Every January for more than a century, Pasadena, California, has hosted the Rose Parade and the Rose Bowl, pitting two of the best college football teams against one another. It is one of the greatest annual traditions in any sport, and this year it'll be Pac-12 champion Oregon (11-2) and Big Ten runner-up Wisconsin (10-3) battling for the Leishman Trophy.
Each program has won three Rose Bowls, including a head-to-head game eight years ago that ended up being the highest-scoring contest in the Rose Bowl's then-98-game history. (That record was later broken by USC and Penn State in 2017, and then broken again the following year by Georgia and Oklahoma.)
When these teams last met in that January 2012 classic, three players had at least 100 receiving yards and a touchdown. Three other players had at least 150 rushing yards and a touchdown, including Oregon's De'Anthony Thomas, who gained 155 yards on his only two carries of the afternoon.
The Ducks and Badgers were tied at seven, 14, 21 and 28, and both teams racked up more than 500 yards from scrimmage before Oregon eked out a 45-38 victory.
Don't count on a repeat of that shootout, though, because defense was the driving force behind each of these teams reaching The Granddaddy of Them All.
Both the Ducks (15.7) and the Badgers (16.1) rank top-10 nationally in points allowed per game. Wisconsin pitched four shutouts in the first six games of the season. While that was happening, Oregon had a five-game streak in which it only allowed one touchdown.
By mid-October, it felt plausible that these teams could meet in a national championship that played out like the memorable 9-6 overtime war in the trenches between LSU and Alabama in 2011.
Neither defense was anywhere near as impenetrable over the latter half of the season, resulting in disappointing losses to Illinois and Arizona State. Those in-conference letdowns for Wisconsin and Oregon, respectively, kept both teams from entering conference championship week with much of a shot at reaching the College Football Playoff.
But given nearly an entire month to recharge and study the opposing offensive schemes, defense figures to be the story in Pasadena this year.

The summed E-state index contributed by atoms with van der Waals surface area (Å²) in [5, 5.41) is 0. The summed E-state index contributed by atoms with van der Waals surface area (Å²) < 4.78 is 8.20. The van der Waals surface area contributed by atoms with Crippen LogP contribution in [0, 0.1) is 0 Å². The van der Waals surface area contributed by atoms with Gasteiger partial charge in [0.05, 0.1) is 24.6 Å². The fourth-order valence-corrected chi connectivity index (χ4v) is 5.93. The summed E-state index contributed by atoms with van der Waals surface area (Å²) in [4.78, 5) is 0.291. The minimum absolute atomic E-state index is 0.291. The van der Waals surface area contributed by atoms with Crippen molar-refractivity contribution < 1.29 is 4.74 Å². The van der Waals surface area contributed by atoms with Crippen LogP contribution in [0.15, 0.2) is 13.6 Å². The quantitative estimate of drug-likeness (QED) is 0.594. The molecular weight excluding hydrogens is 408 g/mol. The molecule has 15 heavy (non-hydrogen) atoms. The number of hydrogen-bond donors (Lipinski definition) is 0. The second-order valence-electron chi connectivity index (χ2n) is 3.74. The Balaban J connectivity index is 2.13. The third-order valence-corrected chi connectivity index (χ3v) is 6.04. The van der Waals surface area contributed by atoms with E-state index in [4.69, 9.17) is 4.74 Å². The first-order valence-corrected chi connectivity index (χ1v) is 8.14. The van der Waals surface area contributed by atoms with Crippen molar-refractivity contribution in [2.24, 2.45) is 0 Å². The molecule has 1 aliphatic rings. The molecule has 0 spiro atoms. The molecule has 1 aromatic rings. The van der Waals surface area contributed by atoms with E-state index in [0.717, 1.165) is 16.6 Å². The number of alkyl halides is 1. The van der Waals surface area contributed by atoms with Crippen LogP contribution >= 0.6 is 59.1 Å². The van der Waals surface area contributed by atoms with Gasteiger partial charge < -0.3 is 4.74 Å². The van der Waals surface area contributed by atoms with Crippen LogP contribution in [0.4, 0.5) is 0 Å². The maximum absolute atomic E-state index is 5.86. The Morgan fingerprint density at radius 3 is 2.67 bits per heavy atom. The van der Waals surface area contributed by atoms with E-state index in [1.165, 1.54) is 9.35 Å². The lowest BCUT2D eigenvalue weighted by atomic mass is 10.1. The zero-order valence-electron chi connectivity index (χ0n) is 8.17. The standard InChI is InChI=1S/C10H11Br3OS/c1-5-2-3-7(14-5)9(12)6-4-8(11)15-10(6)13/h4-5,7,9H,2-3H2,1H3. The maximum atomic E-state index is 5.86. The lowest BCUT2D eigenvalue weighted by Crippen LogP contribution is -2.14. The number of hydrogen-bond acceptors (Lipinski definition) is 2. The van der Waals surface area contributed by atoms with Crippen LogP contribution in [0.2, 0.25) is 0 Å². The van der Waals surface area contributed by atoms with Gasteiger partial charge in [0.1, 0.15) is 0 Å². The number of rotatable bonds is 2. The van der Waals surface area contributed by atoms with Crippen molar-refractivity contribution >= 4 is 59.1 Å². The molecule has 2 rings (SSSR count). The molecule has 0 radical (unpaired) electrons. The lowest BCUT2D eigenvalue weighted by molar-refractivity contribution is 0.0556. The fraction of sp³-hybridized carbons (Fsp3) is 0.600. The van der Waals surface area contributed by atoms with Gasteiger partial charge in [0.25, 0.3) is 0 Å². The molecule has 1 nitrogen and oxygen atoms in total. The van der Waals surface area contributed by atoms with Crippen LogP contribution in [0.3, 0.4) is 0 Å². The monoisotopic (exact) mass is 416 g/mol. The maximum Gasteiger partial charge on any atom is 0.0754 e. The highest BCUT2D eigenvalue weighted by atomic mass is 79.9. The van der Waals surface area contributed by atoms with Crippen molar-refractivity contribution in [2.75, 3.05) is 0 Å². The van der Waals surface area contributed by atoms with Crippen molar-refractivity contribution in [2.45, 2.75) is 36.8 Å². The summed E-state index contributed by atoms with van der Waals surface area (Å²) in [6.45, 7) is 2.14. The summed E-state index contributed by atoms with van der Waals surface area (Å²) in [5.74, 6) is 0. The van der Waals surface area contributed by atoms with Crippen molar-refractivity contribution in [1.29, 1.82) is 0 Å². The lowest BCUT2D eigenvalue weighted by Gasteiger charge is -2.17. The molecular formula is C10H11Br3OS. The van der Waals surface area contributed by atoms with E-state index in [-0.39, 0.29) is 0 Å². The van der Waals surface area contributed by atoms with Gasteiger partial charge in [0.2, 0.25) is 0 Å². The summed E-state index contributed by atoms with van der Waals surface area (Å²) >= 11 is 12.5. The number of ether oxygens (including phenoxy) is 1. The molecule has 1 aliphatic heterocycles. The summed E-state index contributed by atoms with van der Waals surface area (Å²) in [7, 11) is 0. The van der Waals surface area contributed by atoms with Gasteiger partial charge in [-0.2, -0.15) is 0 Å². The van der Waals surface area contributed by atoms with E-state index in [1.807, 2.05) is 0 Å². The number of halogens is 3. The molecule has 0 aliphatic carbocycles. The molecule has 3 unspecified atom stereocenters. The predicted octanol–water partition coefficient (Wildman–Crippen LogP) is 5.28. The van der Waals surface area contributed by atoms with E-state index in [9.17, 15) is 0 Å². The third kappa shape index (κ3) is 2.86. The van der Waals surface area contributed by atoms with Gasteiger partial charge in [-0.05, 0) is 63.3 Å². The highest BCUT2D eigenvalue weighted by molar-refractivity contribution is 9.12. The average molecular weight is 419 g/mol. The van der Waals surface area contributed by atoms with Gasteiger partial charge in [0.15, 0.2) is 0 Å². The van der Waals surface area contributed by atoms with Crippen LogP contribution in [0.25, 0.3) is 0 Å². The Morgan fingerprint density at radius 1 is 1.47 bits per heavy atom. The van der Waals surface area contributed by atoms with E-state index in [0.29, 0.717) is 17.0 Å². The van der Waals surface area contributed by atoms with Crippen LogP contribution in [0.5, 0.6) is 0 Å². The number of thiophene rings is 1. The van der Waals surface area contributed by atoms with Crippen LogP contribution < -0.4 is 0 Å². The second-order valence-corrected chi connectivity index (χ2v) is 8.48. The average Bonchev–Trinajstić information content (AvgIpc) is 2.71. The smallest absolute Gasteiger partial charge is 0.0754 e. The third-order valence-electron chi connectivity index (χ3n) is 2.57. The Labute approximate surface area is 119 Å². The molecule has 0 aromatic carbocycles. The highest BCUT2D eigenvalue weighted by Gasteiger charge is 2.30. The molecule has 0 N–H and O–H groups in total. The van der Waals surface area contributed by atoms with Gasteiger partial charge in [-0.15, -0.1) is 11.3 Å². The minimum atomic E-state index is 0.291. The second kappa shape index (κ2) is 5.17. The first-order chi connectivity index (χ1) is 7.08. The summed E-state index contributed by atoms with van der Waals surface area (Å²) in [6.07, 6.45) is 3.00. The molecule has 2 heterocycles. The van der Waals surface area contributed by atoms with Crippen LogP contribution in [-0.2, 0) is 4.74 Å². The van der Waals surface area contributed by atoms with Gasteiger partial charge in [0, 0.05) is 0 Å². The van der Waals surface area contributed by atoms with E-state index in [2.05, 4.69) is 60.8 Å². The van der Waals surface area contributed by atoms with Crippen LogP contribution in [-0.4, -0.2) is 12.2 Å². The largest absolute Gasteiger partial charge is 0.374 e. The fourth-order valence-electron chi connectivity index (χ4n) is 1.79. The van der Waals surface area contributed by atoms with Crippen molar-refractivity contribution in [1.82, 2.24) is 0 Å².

For the Ducks D, the obvious goal will be slowing down Wisconsin's star running back Jonathan Taylor—something only a handful of teams have been able to do over the past three seasons.
Taylor entered the year as one of just five FBS players to rush for at least 1,900 yards in multiple seasons. (The others were Ron Dayne, LaDainian Tomlinson, DeAngelo Williams and Troy Davis.) And after racking up 148 yards in the Big Ten championship, he is now the only player to hit that plateau three times, as well as one of just seven players to eclipse 6,000 career rushing yards.
He's the only player to reach 5,300 career yards in fewer than four seasons, and he blew by that total five games ago.
He's damn good. That's the point we're trying to make here. And if we ever decide to put together a list of the best college football players to never be named a Heisman finalist, Taylor is the blatantly obvious choice for the No. 1 spot.
Oregon knows a thing or two about slowing down an opponent's run game, though.
The Ducks allowed a meager 3.23 yards per carry and only four rushing touchdowns throughout the entire season. The only player to rush for at least 115 yards against them was Washington's Salvon Ahmed, who went for 140. They held the rest of the Huskies to four yards in that one.
Troy Dye is one of the best linebackers in the country. And after a bit of a slow start to the season, true freshman edge-rusher Kayvon Thibodeaux was one of the most unblockable forces outside of Ohio State's Chase Young, accumulating 10.5 tackles for loss over his final five games.